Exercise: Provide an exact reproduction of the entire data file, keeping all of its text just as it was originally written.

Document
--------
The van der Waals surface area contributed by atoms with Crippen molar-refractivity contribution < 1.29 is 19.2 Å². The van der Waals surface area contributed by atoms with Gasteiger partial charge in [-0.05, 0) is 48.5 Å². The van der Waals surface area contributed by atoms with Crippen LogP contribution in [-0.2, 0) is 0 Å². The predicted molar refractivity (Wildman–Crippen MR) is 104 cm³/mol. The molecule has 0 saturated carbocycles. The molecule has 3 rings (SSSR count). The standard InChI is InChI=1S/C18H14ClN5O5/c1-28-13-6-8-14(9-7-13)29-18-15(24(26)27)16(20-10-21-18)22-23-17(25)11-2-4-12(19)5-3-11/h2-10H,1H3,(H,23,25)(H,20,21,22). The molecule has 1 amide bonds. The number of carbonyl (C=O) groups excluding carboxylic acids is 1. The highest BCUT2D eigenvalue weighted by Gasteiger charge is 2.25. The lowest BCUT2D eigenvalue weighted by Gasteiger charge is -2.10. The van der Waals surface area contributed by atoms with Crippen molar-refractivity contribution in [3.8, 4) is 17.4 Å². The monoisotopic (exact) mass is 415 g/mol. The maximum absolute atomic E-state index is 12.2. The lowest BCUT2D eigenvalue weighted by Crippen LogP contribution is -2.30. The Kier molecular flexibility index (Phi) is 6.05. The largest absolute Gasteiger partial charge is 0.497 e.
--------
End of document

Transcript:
The van der Waals surface area contributed by atoms with Crippen molar-refractivity contribution < 1.29 is 19.2 Å². The van der Waals surface area contributed by atoms with Gasteiger partial charge in [-0.05, 0) is 48.5 Å². The van der Waals surface area contributed by atoms with Crippen LogP contribution in [-0.2, 0) is 0 Å². The predicted molar refractivity (Wildman–Crippen MR) is 104 cm³/mol. The molecule has 0 saturated carbocycles. The molecule has 3 rings (SSSR count). The standard InChI is InChI=1S/C18H14ClN5O5/c1-28-13-6-8-14(9-7-13)29-18-15(24(26)27)16(20-10-21-18)22-23-17(25)11-2-4-12(19)5-3-11/h2-10H,1H3,(H,23,25)(H,20,21,22). The molecule has 1 amide bonds. The number of carbonyl (C=O) groups excluding carboxylic acids is 1. The highest BCUT2D eigenvalue weighted by Gasteiger charge is 2.25. The lowest BCUT2D eigenvalue weighted by Gasteiger charge is -2.10. The van der Waals surface area contributed by atoms with Crippen molar-refractivity contribution in [3.8, 4) is 17.4 Å². The monoisotopic (exact) mass is 415 g/mol. The maximum absolute atomic E-state index is 12.2. The lowest BCUT2D eigenvalue weighted by Crippen LogP contribution is -2.30. The Kier molecular flexibility index (Phi) is 6.05. The largest absolute Gasteiger partial charge is 0.497 e.